More than two-thirds of federal leaders in a recent survey were unsure whether their agencies had a documented strategy for harnessing the power of digital technology.
By overwhelming margins, leaders in the federal government say they welcome digital technology in the workplace and are upbeat about its power to transform stodgy old offices into agencies of the future.
But that enthusiasm hasn’t necessarily translated to action or organization.
Released Tuesday, a new survey of federal leaders conducted by the National Academy of Public Administration and ICF International revealed nine in 10 federal leaders reported they have wholeheartedly embraced the concept of digital technology to improve employee productivity and better serve citizens.
But nearly three years after the Obama administration published its Digital Government Strategy, some 65 percent of respondents -- many of them high-level agency leaders, program managers and executives -- were unsure whether their agencies had a documented digital strategy of their own for meeting the administration’s goals.
Beth Cobert, the Office of Management and Budget’s deputy director for management, characterizes that disconnect as the gap between “will and skill.”
Agencies “want to use technology -- and innovative technology -- to solve problems and deliver services to improve the lives of the American people,” she said in a speech at a National Academy event Tuesday publicizing the report’s release. “But they're not always sure how to do that.”
The Web-based survey queried 10,000 federal leaders at the 25 largest federal agencies. Survey designers received responses from about 510 participants -- a response rate of about 5.7 percent.
Despite agency leaders’ eagerness to embrace digital, the survey revealed, they’re still skeptical about the government’s ability to keep pace with rapidly evolving technology.
A third of respondents said they don’t believe their agency is able to procure innovative technology -- and 39 percent didn’t know. And just 15 percent reported their agency is able to keep pace with the private sector in deploying new technology on the job.
But Cobert said she believes the “pro-digital” message is alive and well in government.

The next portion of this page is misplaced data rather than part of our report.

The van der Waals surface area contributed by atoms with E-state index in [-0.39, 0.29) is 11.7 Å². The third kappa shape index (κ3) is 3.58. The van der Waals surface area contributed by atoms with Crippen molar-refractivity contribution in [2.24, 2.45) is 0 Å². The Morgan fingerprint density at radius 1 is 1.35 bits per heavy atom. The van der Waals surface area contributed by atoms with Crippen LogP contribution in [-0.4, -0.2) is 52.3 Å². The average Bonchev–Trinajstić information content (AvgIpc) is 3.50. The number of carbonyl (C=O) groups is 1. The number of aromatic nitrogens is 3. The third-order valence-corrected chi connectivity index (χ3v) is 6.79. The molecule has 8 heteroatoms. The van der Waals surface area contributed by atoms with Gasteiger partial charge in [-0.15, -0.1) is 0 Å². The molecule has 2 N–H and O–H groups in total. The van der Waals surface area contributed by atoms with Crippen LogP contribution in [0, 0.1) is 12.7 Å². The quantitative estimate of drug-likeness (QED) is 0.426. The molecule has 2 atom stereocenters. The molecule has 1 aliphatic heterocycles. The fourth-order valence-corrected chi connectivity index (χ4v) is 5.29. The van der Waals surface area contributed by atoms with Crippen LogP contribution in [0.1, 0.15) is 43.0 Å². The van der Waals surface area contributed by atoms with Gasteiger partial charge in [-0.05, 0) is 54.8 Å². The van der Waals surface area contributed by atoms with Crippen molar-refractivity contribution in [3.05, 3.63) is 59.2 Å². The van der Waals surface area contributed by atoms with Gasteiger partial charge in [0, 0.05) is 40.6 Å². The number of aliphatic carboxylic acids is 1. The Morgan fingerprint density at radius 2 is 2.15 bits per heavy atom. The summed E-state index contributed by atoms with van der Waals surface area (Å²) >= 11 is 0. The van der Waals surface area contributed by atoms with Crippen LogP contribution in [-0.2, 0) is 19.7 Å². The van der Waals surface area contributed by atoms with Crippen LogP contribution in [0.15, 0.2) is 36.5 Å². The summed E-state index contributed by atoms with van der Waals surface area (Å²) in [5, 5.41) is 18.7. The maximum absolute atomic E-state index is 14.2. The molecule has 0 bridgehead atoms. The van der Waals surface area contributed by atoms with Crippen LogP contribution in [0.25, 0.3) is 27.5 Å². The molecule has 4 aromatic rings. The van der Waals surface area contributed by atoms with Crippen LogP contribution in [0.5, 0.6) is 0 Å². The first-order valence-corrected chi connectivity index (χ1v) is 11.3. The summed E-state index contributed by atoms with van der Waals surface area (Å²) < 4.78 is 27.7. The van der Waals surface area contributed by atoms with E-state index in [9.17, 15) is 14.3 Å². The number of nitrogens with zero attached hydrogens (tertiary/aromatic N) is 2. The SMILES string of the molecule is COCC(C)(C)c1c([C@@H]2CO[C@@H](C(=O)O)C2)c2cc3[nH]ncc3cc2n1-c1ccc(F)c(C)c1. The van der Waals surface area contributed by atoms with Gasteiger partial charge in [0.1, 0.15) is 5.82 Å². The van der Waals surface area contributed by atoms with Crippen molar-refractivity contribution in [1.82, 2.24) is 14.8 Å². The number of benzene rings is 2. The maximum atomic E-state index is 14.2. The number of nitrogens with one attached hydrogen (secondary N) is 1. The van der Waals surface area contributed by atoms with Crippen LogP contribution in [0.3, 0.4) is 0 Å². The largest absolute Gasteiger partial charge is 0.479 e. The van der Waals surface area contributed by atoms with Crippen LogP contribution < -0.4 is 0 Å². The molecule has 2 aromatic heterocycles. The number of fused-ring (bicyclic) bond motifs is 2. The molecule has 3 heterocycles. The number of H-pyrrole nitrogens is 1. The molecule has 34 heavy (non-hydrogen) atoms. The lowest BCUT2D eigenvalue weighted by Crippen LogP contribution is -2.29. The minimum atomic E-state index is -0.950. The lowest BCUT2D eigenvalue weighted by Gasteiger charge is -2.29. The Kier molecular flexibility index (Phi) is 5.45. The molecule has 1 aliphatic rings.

A long-time executive with the McKinsey consulting firm who joined government about a year ago, she spent years helping banks and retailers navigate the transition to business models rooted in digital technology.
"Unless they made the adjustment to make it essential to all elements of their operations, they were not going to succeed and thrive,” Cobert said. “As I now come to government, I see us in the midst of a similar transition.”
For now, helping agencies convert the broad dictates of the administration’s digital strategy into specific, tangible projects remains a challenge.
“As you can tell from the statistics, people know they need to do more,” Cobert said.
Cobert’s office is using PortfolioStat sessions -- face-to-face progress reports on agencies’ critical IT investments -- to make sure they’re staying on top of their digital strategies, she added.
And the good news too, Cobert said, is that OMB is already working on several of the potential trouble spots uncovered by the survey. "Smarter IT delivery" is a major management goal of the administration.
Still, agency leaders’ uncertainty about their own digital plans is troubling, some experts said.
Nearly two-thirds of respondents weren’t sure whether their agencies were actually satisfied with the return on investments of their digital projects. More than half -- 56 percent -- didn’t know whether their agencies measured such a statistic.
The percentage of respondents who don’t know about their own agencies’ plans is “startling,” said Sally Selden, a professor of management at Lynchburg College and a member of the five-person panel that drafted the survey and analyzed the results.
"There's some mixed messages here," she said. "On one hand, people are incredible receptive and embracing of technology. And on the other hand, they're not clear about the direction and the strategies their agencies are engaged in with regard to technology.”
The report accompanying the survey results called on agencies to better refine their digital strategies.
"The hope is that federal agencies are going to develop and execute digital strategies that, quite frankly, align with the overall federal government digital strategy,” Selden said. She added, “It's not just a matter of having a plan in place; it's also a matter of making sure those plans are carefully communicated to federal employees."
What about putting a new office in charge of cracking the whip?
About four in 10 respondents said their agencies had created new posts to help implement digital projects. These include directors of digital strategy, innovation offices, social media specialists and new media centers.
But that approach may have its limits.
“Digital is not something that you can assign to just an office,” said Jeff Neal, the former chief human capital officer at the Department of Homeland Security and now a senior vice president at ICF International. “I think what we're going to see in government, is that it's going to be like assigning somebody to be the office in charge of oxygen. It's going to be such a fundamental part of the way agencies do business."
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